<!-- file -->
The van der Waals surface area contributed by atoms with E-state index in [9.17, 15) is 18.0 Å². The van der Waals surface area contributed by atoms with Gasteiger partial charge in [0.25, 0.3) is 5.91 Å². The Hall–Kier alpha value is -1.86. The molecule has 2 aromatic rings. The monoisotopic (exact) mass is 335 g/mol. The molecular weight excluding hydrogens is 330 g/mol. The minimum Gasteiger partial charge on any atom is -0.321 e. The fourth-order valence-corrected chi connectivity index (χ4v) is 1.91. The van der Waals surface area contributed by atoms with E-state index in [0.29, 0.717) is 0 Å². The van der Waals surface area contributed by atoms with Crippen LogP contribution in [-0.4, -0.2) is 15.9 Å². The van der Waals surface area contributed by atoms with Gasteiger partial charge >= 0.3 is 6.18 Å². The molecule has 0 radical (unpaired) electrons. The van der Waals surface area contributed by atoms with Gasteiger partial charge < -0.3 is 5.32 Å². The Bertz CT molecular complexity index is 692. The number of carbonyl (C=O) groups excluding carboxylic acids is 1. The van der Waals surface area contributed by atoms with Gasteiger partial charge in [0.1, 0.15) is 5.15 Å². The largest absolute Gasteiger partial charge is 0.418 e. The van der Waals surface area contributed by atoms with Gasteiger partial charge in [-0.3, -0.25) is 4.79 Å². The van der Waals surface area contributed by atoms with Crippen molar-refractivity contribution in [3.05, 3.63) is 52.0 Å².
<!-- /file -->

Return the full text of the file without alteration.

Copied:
The van der Waals surface area contributed by atoms with E-state index in [9.17, 15) is 18.0 Å². The van der Waals surface area contributed by atoms with Gasteiger partial charge in [0.25, 0.3) is 5.91 Å². The Hall–Kier alpha value is -1.86. The molecule has 2 aromatic rings. The monoisotopic (exact) mass is 335 g/mol. The molecular weight excluding hydrogens is 330 g/mol. The minimum Gasteiger partial charge on any atom is -0.321 e. The fourth-order valence-corrected chi connectivity index (χ4v) is 1.91. The van der Waals surface area contributed by atoms with E-state index in [0.29, 0.717) is 0 Å². The van der Waals surface area contributed by atoms with Crippen LogP contribution in [-0.4, -0.2) is 15.9 Å². The van der Waals surface area contributed by atoms with Gasteiger partial charge >= 0.3 is 6.18 Å². The molecule has 0 radical (unpaired) electrons. The van der Waals surface area contributed by atoms with Gasteiger partial charge < -0.3 is 5.32 Å². The Bertz CT molecular complexity index is 692. The number of carbonyl (C=O) groups excluding carboxylic acids is 1. The van der Waals surface area contributed by atoms with Gasteiger partial charge in [0.1, 0.15) is 5.15 Å². The largest absolute Gasteiger partial charge is 0.418 e. The van der Waals surface area contributed by atoms with Gasteiger partial charge in [-0.3, -0.25) is 4.79 Å². The van der Waals surface area contributed by atoms with Crippen molar-refractivity contribution in [3.05, 3.63) is 52.0 Å².